Avoiding Algae Blooms from Fertilizer Runoff

September 7, 2016

Untitled design - 2023-03-27T133625.341It’s an all-too-common occurrence--irrigation or rain water causing fertilizer to run off into nearby ponds and lakes. The turf is no greener, the plants no more lush, and fertilizer (and money) is wasted. And to top it all off, nearby ponds are polluted, leading to unsightly algae blooms. This pollution process has a long name: eutrophication.

A Closer Look at the Problem of Eutrophication

Eutrophication happens whenever a body of water becomes overfilled with nutrients thanks to runoff from the surrounding land, and it has become a hot topic in recent decades. The nutrients may come from several sources, including intentional fertilization, manure from animal operations, sewage sludge, and natural phenomenon such as falling autumn leaves.

While on land, these nutrients can be a resource. Displaced to the water, however, they quickly become a liability. The increased nutrients can cause algae blooms, leading the water to turn an unsightly pea soup color. The growth in algae leads to unsafe drinking water, fish kills, and even dead zones.

This topic made the news in summer 2014 when residents of Toledo, Ohio were banned from drinking tap water. This was due to the toxic algae bloom in Lake Erie. Growers and landscape professionals have been urged to reduce the amount of phosphorus they use and to undergo training in applying commercial fertilizers. What is your company doing to prevent and remedy such problems?

Simple Solutions for Eutrophication

Some very simple strategies can help make your business part of the solution, rather than the problem.

  • 1- Think ahead. Take care to put nutrient sources, such as fields that will be fertilized, as far away as possible from bodies of water.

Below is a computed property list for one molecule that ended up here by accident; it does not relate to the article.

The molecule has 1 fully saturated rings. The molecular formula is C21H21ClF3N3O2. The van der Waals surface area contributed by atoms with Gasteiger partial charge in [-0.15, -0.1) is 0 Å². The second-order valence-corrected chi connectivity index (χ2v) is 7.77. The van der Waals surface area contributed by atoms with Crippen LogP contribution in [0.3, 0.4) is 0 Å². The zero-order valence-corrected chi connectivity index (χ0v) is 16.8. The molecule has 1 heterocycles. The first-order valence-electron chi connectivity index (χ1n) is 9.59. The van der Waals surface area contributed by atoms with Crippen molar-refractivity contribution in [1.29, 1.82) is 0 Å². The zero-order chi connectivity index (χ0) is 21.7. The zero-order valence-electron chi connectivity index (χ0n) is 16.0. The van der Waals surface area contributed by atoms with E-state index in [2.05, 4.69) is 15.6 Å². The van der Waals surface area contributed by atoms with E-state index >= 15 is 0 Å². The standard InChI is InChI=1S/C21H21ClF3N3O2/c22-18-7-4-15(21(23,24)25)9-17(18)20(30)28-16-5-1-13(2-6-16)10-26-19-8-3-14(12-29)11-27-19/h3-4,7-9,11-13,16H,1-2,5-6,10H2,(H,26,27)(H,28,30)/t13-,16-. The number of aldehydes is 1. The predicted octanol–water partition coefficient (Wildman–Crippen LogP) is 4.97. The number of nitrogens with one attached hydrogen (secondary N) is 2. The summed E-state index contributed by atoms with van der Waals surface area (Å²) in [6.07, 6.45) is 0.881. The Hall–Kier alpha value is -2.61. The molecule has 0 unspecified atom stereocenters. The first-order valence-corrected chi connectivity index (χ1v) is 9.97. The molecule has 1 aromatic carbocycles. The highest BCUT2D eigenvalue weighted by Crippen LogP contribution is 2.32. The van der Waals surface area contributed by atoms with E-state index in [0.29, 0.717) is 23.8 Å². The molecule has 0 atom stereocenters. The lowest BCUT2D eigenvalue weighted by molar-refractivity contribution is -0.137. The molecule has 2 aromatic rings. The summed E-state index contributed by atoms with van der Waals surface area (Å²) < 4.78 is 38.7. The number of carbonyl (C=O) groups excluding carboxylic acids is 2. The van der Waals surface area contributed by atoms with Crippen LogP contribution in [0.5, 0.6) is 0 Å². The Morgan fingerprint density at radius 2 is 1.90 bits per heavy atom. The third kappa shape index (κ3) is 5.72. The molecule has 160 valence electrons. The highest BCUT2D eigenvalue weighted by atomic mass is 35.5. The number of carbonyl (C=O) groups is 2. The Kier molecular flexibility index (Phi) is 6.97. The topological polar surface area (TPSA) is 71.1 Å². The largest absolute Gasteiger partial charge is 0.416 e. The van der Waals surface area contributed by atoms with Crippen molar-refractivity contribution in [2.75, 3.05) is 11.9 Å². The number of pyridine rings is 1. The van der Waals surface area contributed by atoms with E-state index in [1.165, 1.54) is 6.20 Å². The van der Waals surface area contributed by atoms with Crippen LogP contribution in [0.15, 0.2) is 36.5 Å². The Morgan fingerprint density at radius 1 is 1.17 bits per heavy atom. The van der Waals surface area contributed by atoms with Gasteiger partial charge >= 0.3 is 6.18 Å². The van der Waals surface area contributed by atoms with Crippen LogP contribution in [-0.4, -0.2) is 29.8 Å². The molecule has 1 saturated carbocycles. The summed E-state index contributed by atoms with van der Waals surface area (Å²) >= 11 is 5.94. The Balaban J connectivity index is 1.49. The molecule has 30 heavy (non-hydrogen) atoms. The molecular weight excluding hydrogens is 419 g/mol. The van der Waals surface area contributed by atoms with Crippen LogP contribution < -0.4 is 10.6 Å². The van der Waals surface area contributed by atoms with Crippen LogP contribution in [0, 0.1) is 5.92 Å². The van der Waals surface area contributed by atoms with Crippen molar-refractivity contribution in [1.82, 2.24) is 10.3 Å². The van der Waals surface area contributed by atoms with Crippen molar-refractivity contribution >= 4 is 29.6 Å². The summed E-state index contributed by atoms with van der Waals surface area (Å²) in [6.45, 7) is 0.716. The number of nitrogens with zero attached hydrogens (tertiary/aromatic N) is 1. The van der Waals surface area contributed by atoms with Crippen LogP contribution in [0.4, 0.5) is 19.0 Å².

• 2- Reduce runoff. Water that flows unimpeded downhill will tend to take soil and nutrients with it. Careful contouring of the land can help prevent this by slowing and spreading the flow of water, giving it time to soak in before it runs downhill. Terraces, swales and buffer zones can be used to keep fertilizer from entering ponds and other waterways.
  • Over time, the water retained in the landscape will filter down and replenish the groundwater. Nearby ponds, lakes and springs will benefit from receiving a steady and filtered flow of water, rather than occasional and polluted surface flooding.
  • 3- Reduce nutrients in runoff. Use slow-release fertilizers that provide a gradual and steady feeding for plants, rather than a sudden burst of fertilizer. It’s better for plants, and if some of it runs off into nearby water, it may do less damage.
  • Soil Tech’s TurfTech Bio is one such product. It supplies free nitrogen from biological nitrogen fixation, promoting higher quality turfgrass with a reduced need for synthetic fertilizers. In addition, the organisms in TurfTech Bio can improve the soil’s crumb structure, allowing it to better retain moisture and resist compaction. Compacted soils contribute to runoff, while a good soil crumb structure absorbs water more quickly. And TurfTech Bio also provides several strains of rhyzobacteria, proven fungal antagonists that may inhibit turf disease.
  • 4- Digest nutrients quickly. Finally, if excess nutrients do reach nearby lakes and ponds, accelerate their digestion so that they do not become a problem. Whatever the source of excess nutrients--an abundance of autumn leaves, fertilizer or manure runoff--Soil Tech’s Lagoon Kleen and Pond Kleen can help. These products provide digestive bacteria and enzymes to rapidly degrade organic matter in pond systems and reduce the availability of nutrients which feed eutrophication.

With a bit of thoughtful planning and careful choice of products, landscapers and land owners can do quite a lot to prevent eutrophication and keep nearby waterways healthy and beautiful.

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